Incommunicado

For the last 5 weeks, I have been dashing  around juggling hospital visiting, a busy time at work and our home life. I have been spending all of my days off plus at least another weekday visiting Mum and so it felt very odd to be at home yesterday, on my Friday off. I began sneezing on Tuesday night and that was joined with a sore throat and earache by Thursday, so now I am in the midst of a cold, which means that I feel lousy but more importantly, I have to stay away from Mum, as I cannot risk infecting her while she is so ill. My head knows that is the case but my heart was pulling yesterday, as I had not seen her since Tuesday. We heard that she had felt really unwell on Thursday and so her limited texting, had almost stopped altogether. So yesterday I had to be patient: I had to wait for Mum to reply to my texts or for my sister to arrive as a hospital visitor to report back and in the end both came around the same time and it was with relief that I heard that yesterday was a better day than the one before.

We have been spoiled with technology, as in the old days, pre-mobile phones, you had to ring the ward and they would wheel a telephone to the patient, if you were lucky but more likely, you had to visit to get news of the patient. But we now have email and a whats app group to spread updates throughout the family, which is a much easier way to communicate than to have to telephone everyone after visiting, which is exhausting, time consuming and inconsistent. But Mum was not well enough to update us these past two days and she cannot receive wifi where her bed is in the ward, so that even if she was feeling well enough to send emails, they do not send until she has the benefit of one of our hotspots. I did try calling the ward for an update on Thursday night but nobody answered the telephone and I know from experience, how busy the nurses are on Mum’s ward, so I did not let the phone ring, unanswered, for too long.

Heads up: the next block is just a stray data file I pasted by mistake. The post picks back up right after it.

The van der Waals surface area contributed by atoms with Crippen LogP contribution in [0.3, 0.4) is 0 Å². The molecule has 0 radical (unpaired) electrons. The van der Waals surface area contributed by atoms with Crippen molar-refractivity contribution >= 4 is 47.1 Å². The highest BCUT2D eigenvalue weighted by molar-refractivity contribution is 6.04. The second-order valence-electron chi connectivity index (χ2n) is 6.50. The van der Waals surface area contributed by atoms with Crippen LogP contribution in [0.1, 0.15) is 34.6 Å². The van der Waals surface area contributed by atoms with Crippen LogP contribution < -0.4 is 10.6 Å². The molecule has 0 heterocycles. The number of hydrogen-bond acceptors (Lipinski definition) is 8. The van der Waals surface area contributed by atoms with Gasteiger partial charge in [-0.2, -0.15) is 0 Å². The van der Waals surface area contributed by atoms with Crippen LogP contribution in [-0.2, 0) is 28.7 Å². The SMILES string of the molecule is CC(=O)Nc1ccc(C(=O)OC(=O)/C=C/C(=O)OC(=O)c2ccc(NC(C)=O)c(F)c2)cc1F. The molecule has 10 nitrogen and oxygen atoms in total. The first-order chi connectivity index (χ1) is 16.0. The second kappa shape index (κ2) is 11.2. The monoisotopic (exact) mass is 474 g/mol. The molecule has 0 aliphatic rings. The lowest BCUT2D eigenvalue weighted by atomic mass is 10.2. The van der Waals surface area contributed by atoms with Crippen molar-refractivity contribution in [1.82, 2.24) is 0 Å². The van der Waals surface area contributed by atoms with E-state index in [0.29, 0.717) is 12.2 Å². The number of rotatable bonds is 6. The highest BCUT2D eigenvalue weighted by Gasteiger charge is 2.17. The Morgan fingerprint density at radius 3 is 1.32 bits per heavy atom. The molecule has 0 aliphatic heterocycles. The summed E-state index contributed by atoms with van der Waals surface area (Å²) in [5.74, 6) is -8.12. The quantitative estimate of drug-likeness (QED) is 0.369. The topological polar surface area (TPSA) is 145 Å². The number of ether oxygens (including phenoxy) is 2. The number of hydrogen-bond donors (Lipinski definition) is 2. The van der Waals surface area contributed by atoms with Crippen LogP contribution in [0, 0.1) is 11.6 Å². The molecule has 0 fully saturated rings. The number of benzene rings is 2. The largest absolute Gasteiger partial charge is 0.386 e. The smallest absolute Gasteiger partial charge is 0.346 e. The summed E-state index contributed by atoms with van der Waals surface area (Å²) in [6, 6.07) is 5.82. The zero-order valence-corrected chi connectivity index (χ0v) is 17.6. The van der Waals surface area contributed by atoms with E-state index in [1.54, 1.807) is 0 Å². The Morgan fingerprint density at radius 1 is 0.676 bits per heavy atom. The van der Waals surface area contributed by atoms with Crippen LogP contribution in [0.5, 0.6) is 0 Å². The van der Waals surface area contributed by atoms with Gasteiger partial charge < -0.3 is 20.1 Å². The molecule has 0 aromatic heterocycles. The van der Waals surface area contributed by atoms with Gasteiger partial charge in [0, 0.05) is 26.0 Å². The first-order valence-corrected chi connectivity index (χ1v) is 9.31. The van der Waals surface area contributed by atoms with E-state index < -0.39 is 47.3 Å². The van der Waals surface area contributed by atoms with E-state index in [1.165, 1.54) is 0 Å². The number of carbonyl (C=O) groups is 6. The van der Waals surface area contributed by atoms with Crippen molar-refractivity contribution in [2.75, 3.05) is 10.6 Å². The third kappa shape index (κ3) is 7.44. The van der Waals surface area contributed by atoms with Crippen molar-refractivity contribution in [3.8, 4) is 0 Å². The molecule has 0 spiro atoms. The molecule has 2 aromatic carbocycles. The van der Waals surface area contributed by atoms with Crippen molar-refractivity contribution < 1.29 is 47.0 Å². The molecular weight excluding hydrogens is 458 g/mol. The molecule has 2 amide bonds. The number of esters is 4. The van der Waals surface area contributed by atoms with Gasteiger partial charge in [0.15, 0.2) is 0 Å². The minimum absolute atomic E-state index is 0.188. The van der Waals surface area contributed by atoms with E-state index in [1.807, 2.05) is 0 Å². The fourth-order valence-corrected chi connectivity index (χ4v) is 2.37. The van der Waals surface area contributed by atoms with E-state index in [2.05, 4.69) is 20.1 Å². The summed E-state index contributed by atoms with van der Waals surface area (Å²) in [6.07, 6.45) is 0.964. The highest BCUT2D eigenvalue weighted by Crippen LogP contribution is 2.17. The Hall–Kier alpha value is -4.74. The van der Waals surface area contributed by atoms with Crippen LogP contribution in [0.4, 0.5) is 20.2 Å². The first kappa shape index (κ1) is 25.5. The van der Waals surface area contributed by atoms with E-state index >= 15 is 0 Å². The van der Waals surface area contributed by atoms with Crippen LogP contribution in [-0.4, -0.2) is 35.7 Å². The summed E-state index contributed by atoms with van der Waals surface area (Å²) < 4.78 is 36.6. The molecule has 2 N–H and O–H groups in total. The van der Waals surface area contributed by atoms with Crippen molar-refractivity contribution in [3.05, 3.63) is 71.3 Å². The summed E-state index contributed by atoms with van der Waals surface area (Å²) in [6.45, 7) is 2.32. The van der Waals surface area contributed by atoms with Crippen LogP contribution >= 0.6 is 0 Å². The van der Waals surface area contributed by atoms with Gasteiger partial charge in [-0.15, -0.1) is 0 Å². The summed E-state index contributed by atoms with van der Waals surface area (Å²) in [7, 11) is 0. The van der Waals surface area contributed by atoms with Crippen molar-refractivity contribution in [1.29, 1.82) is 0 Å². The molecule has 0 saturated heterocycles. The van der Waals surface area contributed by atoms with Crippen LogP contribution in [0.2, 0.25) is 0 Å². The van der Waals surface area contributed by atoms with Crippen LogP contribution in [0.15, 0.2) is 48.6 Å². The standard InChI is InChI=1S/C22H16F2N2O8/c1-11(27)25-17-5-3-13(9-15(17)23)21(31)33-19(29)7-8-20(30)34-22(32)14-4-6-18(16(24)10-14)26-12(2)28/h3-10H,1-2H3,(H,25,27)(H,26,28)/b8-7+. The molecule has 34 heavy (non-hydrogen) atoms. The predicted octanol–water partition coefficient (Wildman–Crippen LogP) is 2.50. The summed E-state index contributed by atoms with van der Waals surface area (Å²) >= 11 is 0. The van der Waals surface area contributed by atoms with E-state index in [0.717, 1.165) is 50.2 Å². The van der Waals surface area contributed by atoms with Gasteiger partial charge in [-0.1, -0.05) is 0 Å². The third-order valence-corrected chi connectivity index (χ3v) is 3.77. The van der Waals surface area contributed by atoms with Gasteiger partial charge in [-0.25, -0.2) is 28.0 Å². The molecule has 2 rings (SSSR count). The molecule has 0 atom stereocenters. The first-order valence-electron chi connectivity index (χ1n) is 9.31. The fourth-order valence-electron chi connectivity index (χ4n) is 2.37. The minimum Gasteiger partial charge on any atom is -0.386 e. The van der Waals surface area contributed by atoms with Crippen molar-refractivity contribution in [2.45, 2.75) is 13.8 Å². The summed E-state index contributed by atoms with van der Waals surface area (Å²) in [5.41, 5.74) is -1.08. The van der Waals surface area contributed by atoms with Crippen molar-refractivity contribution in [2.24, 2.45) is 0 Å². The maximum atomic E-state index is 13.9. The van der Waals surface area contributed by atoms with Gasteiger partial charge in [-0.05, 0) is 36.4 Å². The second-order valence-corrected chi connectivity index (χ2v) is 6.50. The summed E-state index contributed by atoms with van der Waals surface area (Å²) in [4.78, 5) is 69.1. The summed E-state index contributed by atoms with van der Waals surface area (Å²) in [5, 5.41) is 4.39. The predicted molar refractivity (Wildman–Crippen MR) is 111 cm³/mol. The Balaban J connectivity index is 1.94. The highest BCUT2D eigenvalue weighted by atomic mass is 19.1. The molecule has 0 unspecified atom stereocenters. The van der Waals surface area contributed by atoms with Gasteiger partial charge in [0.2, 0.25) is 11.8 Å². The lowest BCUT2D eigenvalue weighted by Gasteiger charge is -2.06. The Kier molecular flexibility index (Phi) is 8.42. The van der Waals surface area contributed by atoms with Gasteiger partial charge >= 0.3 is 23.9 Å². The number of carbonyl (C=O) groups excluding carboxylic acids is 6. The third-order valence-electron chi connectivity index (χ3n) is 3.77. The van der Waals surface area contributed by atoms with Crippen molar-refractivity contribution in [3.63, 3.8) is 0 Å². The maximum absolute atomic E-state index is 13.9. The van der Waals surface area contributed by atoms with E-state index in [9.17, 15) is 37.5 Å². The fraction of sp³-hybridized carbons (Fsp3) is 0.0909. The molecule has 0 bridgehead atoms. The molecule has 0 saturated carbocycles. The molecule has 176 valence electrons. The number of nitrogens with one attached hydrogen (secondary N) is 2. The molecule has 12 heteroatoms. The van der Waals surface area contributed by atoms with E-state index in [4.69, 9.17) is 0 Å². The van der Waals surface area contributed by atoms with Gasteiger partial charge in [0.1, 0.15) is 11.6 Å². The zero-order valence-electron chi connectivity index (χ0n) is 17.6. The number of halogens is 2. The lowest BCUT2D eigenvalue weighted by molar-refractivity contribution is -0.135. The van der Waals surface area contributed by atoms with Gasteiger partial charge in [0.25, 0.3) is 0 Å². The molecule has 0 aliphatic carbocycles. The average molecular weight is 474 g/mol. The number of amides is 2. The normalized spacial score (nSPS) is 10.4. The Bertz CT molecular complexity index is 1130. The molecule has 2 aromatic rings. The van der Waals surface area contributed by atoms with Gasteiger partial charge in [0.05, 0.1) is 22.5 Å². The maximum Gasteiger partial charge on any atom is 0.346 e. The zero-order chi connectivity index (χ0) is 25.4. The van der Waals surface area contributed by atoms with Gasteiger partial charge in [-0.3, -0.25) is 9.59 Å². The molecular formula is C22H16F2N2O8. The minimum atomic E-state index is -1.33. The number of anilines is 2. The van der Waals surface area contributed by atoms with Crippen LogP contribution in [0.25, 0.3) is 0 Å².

I like to know what is happening with my loved ones at all times, so today I will rely on my Aunt who is visiting to update me on Mum later today. I will also be wondering what is happening with Joshua as he has his first overnight stay at his new adult respite service tonight, as he will be staying there from midday today to midday tomorrow. I will call them tonight around 9 pm for an update on how he is doing, but then I will have to leave them to it until I collect him the next day. I will work on the basis of no news is good news there as they have my contact numbers if they have a problem or need me to collect him early. Whereas yesterday with Mum, I felt that no news was bad news when she was not responding to our texts as I imagined that she felt too ill to bother with texting. In both cases, I am going to have to let go and wait patiently to be informed, which is a skill that I need to work on for the future.